But today will be a pleasure.

Monday, November 25, 2013

I have been very bad about not posting, but my heart was not in it.  We lost so many chickens to predators, coyote, fox, hawks.   There may have been others but did not catch or see other predators.   I didn't want to share that part of farming. We purchased two Great Pyrenees  pups that have been marvelous though not yet turned loose with the hens.  Just there presence took care of the foxes and coyotes.  But dive bombers are another story.  It has now been almost four months since we lost any hens to hawks.  I have no idea how or why that stopped, but the 14  hens that were the most effected give us only one or two eggs, but no more.

We have put up new fencing and have hopes that that will also deter predators.  We have new hens that have begun laying though we have never turned them loose.  To substitute for the grass fed part of our eggs, we feed Standlee alfalfa pellets mixed with Buttermilk and I also sprout grains for them.  It is so easy to do.  I take boards (not any that are treated wood) and put them on top of moistened grain on the ground and let them sit that way until they sprout, just a few days to a week depending on the weather. Once sprouted I turn the board over onto more seed on the ground.  The hens love it and it makes use of feed that would otherwise be wasted.  These hens are laying fairly well, but not as much as I would expect from 25 hens, but of course the days have grown shorter and colder.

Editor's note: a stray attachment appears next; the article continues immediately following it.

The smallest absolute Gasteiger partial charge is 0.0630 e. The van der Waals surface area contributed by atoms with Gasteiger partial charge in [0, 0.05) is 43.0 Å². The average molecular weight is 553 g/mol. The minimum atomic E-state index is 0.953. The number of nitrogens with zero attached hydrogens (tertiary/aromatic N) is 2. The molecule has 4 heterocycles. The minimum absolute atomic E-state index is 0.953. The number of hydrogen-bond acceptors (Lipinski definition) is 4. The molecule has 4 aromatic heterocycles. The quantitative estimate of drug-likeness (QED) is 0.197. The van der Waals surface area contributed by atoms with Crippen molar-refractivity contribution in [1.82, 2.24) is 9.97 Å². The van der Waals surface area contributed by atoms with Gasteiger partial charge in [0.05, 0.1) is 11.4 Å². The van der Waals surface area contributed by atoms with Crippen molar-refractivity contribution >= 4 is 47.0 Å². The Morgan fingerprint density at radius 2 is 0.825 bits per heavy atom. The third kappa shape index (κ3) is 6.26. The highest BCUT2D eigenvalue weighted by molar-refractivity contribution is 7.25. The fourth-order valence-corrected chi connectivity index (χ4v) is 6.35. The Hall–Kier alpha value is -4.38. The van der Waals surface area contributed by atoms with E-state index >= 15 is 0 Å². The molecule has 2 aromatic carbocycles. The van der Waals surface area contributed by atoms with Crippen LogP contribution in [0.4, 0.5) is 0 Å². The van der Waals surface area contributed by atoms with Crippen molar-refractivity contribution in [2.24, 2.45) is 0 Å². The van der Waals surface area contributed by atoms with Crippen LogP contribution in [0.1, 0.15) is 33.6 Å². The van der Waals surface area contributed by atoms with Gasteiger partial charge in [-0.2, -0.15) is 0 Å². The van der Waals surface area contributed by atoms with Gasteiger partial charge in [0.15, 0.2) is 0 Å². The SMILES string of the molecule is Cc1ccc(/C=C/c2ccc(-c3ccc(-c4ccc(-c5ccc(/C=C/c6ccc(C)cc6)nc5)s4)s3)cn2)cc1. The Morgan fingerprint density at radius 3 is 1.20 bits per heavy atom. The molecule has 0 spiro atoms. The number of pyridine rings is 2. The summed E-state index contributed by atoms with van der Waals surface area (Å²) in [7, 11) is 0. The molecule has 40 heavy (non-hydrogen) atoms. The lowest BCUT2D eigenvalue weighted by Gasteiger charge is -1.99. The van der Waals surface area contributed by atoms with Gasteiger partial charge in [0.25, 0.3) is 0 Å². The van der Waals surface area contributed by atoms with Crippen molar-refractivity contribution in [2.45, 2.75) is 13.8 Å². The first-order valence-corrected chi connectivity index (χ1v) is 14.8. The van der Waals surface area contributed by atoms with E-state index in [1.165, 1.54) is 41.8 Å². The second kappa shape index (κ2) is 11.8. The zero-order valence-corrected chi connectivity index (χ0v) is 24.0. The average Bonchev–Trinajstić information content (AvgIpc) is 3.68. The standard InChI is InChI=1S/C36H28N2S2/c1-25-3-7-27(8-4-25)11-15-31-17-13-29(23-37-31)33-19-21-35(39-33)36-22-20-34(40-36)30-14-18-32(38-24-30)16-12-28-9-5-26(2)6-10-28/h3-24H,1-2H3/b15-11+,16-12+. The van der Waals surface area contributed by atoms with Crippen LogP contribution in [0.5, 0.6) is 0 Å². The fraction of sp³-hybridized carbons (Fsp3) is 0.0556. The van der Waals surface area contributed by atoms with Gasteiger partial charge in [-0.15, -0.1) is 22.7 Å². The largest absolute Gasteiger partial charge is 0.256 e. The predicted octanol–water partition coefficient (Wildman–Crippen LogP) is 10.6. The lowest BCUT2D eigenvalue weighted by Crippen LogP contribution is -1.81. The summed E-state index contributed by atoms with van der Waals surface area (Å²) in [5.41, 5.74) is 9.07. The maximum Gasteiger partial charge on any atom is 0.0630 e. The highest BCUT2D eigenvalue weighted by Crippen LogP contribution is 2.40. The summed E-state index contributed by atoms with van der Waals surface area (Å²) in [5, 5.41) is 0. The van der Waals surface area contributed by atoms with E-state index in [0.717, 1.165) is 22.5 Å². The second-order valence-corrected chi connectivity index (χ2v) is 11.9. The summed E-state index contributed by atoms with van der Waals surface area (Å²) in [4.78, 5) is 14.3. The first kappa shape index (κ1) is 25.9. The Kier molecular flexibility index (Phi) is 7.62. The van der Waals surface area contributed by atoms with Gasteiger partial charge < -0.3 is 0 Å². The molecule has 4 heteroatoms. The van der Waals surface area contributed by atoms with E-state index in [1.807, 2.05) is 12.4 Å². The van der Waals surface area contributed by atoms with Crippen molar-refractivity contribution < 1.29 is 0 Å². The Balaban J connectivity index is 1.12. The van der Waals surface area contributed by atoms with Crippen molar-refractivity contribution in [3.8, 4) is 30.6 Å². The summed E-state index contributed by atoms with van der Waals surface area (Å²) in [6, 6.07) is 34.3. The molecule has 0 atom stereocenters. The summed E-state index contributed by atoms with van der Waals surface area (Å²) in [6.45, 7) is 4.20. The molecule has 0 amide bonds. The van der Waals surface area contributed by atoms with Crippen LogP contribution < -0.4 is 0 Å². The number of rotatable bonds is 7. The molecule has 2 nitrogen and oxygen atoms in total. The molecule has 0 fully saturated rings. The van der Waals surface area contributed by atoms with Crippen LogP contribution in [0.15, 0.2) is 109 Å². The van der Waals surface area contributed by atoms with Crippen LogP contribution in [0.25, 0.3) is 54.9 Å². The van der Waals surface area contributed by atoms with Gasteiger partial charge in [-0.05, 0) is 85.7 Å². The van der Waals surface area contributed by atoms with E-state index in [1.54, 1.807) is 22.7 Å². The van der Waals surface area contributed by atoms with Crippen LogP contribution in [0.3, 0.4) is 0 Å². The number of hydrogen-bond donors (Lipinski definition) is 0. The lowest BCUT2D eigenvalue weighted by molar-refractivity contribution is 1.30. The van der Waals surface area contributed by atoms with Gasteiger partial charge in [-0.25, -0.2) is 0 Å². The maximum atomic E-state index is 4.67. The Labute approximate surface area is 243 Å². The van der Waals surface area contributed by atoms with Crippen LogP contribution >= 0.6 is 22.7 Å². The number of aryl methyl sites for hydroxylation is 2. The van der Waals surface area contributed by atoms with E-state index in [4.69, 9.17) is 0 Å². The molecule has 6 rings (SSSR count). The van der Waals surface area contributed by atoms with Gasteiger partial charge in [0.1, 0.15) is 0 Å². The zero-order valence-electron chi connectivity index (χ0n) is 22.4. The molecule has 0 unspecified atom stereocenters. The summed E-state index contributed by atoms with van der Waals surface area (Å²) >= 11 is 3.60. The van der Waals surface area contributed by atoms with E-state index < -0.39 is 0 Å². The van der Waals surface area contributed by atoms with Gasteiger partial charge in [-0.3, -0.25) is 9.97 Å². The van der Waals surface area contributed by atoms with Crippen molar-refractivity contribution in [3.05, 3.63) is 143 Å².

A few days ago, I was at Tractor Supply getting chicken feed; our 50 babies that will lay this spring eat a lot! There was this nice gentleman there looking at feed and asked if I had chickens.  We talked and I learned that his wife had begun raising hens inside I-285 and our Tractor Supply is the closest to them.  His wife wants to raise them on feed much like mine, no corn, no soy and as natural whole grain as she can get.  I found such joy in sharing how I feed my hens and realized that even though it gets hard, I do LOVE it.  I shared with him how I feed and that I use the alfalfa pellets with buttermilk and how I sprout my grains.......He had to just walk away before I could stop.  If I knew him, I would call him and thank him for being such an encouragement to me that day.  It was just what I needed.

I gave him a business card and the first thing he commented on was my scripture verse.  I said yes, that is my favorite verse in the whole Bible.  Revelation 1:17-18.  ...I am the first and the last.  I am he that liveth, and was dead; and, behold, I am alive for evermore, Amen; and have the keys of hell and of death.  Who else would I yield my life to and serve, but the one who liveth and was dead and lives for evermore.  By the way, Christ gives away the keys to heaven in Matthew.

Saturday, November 2, 2013

I am excited to announce that my eggs are now available at Silver City Marketplace on Bannister Road near Matt, GA, on Wednesdays and Saturdays.  Check out the FaceBook page for SilverCity to learn more about the marketplace.

Tuesday, August 7, 2012

"Where is my Mommy?"

My last post spoke of a hen setting eggs, again;  This setting hen abandoned her chicks and only one survived.  We have nicknamed it the teenager.  Several months later, this setting hen hatched out 10 more chicks taking care of them faithfully and courageously.  She is a fury that I don't want to cross.

Our egg production was down during the very hot spells, 100+ temperature.  Some of the hens went broody meaning they wanted to set the nests and not lay eggs; some I suspected had been laying in out of the way places.  One of those hot days, I was walking to the barn and saw a hen sitting on the concrete, and thought, "Your laying one of my eggs out here on the concrete; why don't you lay in the nests."  Then she got up and eight chicks ran out from under her.  "Well, there are my eggs walking,"  I said to myself.